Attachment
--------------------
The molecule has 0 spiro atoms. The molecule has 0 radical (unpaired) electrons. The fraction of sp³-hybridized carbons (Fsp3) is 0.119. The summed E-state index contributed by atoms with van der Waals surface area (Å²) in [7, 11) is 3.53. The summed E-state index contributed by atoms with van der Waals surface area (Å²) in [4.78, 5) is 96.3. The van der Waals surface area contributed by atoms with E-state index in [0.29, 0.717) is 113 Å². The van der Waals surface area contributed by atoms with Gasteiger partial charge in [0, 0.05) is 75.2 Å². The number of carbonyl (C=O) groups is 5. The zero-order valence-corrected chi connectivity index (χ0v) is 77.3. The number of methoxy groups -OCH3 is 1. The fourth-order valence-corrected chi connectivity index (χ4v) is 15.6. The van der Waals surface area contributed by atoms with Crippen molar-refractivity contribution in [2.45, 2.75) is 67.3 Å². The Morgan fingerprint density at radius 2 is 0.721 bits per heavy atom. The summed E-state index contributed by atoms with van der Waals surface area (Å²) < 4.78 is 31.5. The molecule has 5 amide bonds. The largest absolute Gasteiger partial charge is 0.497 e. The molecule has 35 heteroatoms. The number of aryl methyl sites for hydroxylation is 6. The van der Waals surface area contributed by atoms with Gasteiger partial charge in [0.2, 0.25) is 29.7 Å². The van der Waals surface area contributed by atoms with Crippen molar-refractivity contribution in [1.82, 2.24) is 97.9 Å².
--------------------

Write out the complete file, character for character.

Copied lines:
The molecule has 0 spiro atoms. The molecule has 0 radical (unpaired) electrons. The fraction of sp³-hybridized carbons (Fsp3) is 0.119. The summed E-state index contributed by atoms with van der Waals surface area (Å²) in [7, 11) is 3.53. The summed E-state index contributed by atoms with van der Waals surface area (Å²) in [4.78, 5) is 96.3. The van der Waals surface area contributed by atoms with E-state index in [0.29, 0.717) is 113 Å². The van der Waals surface area contributed by atoms with Gasteiger partial charge in [0, 0.05) is 75.2 Å². The number of carbonyl (C=O) groups is 5. The zero-order valence-corrected chi connectivity index (χ0v) is 77.3. The number of methoxy groups -OCH3 is 1. The fourth-order valence-corrected chi connectivity index (χ4v) is 15.6. The van der Waals surface area contributed by atoms with Crippen molar-refractivity contribution in [2.45, 2.75) is 67.3 Å². The Morgan fingerprint density at radius 2 is 0.721 bits per heavy atom. The summed E-state index contributed by atoms with van der Waals surface area (Å²) < 4.78 is 31.5. The molecule has 5 amide bonds. The largest absolute Gasteiger partial charge is 0.497 e. The molecule has 35 heteroatoms. The number of aryl methyl sites for hydroxylation is 6. The van der Waals surface area contributed by atoms with Gasteiger partial charge in [0.2, 0.25) is 29.7 Å². The van der Waals surface area contributed by atoms with Crippen molar-refractivity contribution in [1.82, 2.24) is 97.9 Å².